When and where else in the city could you catch a great soccer game and be an unofficial guest at someone's wedding? A hot, sweaty Sunday afternoon on a high school football field with Detroit's minor-league soccer team.
Say what you will about the Motor City but there are few cities nationwide with four pro sports teams. We might not handle policy well but this will always be a sports town.
Last year, soccer joined the mix in a big way with the Detroit City Football Club, part of the National Premier Soccer League. The last time I remember soccer being even just a little bit of a big deal in Detroit was when the Detroit Neon (which would've been the Detroit Caliber and Detroit Dart had it survived past '97 — yes, that was a big ol' corporate sponsorship) was on the field.
DCFC - -nicknamed Le Rouge, "the red" for you non-French speakers — made it to the semi-finals in their division last year but lost out. This season, they've been undefeated, and my Twitter timeline has been increasingly filled with new fans seeing what all the hubbub is about.
Soccer, be it on the scholastic level or just folks goofing around, has always existed in Detroit. It's not a foreign concept to a town that claims the Pistons, Red Wings, Lions and Tigers, so let's get that out the way. (The headline I'll barf if I see in a national publication: "Can minor league soccer save Detroit?") A winning, minor-league team with strong grassroots support, however, is new.
I went to my first DCFC match for two reasons: One, as a casual soccer fan, I was interested. Two, as someone who particularly enjoys oddball weddings without the usual pomp, I had to check out these nuptials.
Even though this was my first time, we'll do this review-style:
1. Before the game.
Tickets can be purchased online, but the gate at Cass Technical High School, where all the home games are played, opens an hour and a half before the match. I'd strongly recommend getting to the gate early, as Sunday's match reached a new attendance record (1,895).
The gate opened at 11 a.m., and I had some time to kill in the morning beforehand. Fortunately Honest John's is one of the few places nearby with breakfast hours, so I had a bowl of Cajun gumbo and some chocolate chip pancakes. I got out in just enough time to snag a great parking space a block between the Masonic Temple and the field. (Parking around Cass fills up quick as well.) Getting in early also meant I could get a nice, shady seat under the press box. Tickets are only five bucks, and on this particular day, kids were free.
2. First impressions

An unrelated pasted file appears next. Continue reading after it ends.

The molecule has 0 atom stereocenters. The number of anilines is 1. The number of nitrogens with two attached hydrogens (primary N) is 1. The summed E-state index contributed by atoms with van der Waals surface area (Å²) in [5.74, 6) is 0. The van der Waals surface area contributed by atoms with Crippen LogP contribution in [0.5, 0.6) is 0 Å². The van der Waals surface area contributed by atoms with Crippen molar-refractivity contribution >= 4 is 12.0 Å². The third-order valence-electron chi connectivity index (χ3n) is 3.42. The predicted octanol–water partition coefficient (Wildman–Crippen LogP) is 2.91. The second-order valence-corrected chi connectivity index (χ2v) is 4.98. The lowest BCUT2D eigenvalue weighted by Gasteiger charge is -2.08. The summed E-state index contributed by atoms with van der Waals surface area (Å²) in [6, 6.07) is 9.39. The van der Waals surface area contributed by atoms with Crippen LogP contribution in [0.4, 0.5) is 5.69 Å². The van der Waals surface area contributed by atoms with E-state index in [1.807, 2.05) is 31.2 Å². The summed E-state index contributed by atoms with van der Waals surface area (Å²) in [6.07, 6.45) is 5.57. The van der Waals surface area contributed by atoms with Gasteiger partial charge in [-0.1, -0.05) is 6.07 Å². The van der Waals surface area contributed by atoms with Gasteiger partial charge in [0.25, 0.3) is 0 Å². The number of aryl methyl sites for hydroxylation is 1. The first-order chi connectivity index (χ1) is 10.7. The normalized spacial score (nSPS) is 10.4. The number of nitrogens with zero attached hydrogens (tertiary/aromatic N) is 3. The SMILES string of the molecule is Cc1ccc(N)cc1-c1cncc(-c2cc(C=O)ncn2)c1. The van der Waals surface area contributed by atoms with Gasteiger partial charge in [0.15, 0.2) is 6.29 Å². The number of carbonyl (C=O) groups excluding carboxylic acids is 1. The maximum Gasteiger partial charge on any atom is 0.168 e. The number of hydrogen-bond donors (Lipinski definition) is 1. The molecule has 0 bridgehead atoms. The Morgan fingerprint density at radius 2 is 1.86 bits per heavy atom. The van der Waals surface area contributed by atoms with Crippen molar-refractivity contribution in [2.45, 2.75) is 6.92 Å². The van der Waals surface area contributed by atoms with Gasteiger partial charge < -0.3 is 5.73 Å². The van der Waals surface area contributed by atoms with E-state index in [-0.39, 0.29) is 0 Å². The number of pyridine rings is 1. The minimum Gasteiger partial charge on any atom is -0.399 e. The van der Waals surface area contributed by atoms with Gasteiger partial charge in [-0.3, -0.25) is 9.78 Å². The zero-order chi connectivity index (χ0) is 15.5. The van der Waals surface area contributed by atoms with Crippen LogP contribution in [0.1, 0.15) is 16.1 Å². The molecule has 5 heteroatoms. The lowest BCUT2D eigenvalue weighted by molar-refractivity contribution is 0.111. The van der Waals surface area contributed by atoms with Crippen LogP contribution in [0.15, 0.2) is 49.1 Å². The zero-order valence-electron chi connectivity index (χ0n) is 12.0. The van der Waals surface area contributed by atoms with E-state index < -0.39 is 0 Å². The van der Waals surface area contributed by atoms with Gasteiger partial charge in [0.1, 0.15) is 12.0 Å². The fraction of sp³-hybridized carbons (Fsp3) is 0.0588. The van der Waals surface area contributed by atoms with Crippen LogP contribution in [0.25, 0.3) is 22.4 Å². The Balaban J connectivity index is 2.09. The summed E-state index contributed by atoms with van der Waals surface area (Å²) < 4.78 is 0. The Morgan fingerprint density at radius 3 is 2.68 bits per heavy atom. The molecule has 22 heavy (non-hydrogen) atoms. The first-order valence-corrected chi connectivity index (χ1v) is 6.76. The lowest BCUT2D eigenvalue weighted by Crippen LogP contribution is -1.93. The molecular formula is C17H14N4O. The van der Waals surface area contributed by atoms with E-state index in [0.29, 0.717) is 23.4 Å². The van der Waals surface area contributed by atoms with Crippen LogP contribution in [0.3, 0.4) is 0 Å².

Everyone's wearing DCFC's burgundy and gold colors. If you've got an old Central Michigan or Mumford High School shirt laying around, wear it; if you're feeling particularly ballsy, wear a Renaissance High shirt on Cass Tech's football field.
For a moment, despite sharing a field with a state champion high school team, you do feel like you're at a "real" sporting event. There are expensive branded jerseys, sporting-drink brands hawking their products and plenty of corporate sponsorship. While it's not a typical day at Comerica, it was a step up from my 8-year-old cousin's flag football scrimmage in Ferndale I went to earlier that weekend.
Look around from the bleachers, and you'll see echoes of Cass Tech reverberating through the city, from the Diana Ross concert billboard next to Motor City Casino to newer condos built under the brief-but-overshadowed Kilpatrick administration revitalization. Those moments of reflection are disturbed when the Northern Guard hits the scene.
The Northern Guard is DCFC's support squad, made up of dozens of smoke-bomb throwing, giant flag-waving, expletive-hurling superfans, led by a makeshift marching band. They all cheer in unison: "No, no, no, we don't hear a fuckin' thing," among other taunts and insults before heading into their own section on the opposite side of the field. They curse a lot.
The Northern Guard will be loud as hell through the entire game and I wonder how they'll all go to work the next morning without sounding like Macy Gray after guzzling a smoothie made of tobacco and plaster dust. And the smoke bombs? Those can't help. They smell too much like my
riot disturbance experiences in East Lansing, but they come in all sorts of fun colors. But it's all in good, riotous fun.
The start of the first half is marked by the opening chords of the White Stripes' "Seven Nation Army," fitting since Jack White is a Cass Tech grad and used to play at the Masonic next door. But before the game, the announcer lays down a reminder to the crows: Keep it clean, and be good sportsmen; "You help define the image of our organization and our city."